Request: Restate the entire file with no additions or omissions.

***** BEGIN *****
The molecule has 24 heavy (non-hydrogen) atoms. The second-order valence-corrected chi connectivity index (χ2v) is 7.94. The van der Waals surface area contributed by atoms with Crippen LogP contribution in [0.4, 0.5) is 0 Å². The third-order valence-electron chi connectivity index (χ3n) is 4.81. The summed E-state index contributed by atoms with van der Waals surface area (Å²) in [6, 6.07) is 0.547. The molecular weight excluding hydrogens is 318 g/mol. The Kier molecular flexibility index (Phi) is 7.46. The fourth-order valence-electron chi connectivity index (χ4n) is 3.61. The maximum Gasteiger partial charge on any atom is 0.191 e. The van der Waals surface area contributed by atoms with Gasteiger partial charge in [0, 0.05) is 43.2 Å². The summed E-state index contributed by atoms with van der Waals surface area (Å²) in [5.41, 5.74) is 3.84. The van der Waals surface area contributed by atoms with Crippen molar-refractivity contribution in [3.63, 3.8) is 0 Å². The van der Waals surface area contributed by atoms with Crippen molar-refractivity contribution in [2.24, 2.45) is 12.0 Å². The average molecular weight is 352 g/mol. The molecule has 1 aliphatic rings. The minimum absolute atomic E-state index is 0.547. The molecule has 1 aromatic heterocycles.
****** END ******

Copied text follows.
The molecule has 24 heavy (non-hydrogen) atoms. The second-order valence-corrected chi connectivity index (χ2v) is 7.94. The van der Waals surface area contributed by atoms with Crippen LogP contribution in [0.4, 0.5) is 0 Å². The third-order valence-electron chi connectivity index (χ3n) is 4.81. The summed E-state index contributed by atoms with van der Waals surface area (Å²) in [6, 6.07) is 0.547. The molecular weight excluding hydrogens is 318 g/mol. The Kier molecular flexibility index (Phi) is 7.46. The fourth-order valence-electron chi connectivity index (χ4n) is 3.61. The maximum Gasteiger partial charge on any atom is 0.191 e. The van der Waals surface area contributed by atoms with Gasteiger partial charge in [0, 0.05) is 43.2 Å². The summed E-state index contributed by atoms with van der Waals surface area (Å²) in [5.41, 5.74) is 3.84. The van der Waals surface area contributed by atoms with Crippen molar-refractivity contribution in [3.63, 3.8) is 0 Å². The van der Waals surface area contributed by atoms with Crippen molar-refractivity contribution in [2.24, 2.45) is 12.0 Å². The average molecular weight is 352 g/mol. The molecule has 1 aliphatic rings. The minimum absolute atomic E-state index is 0.547. The molecule has 1 aromatic heterocycles.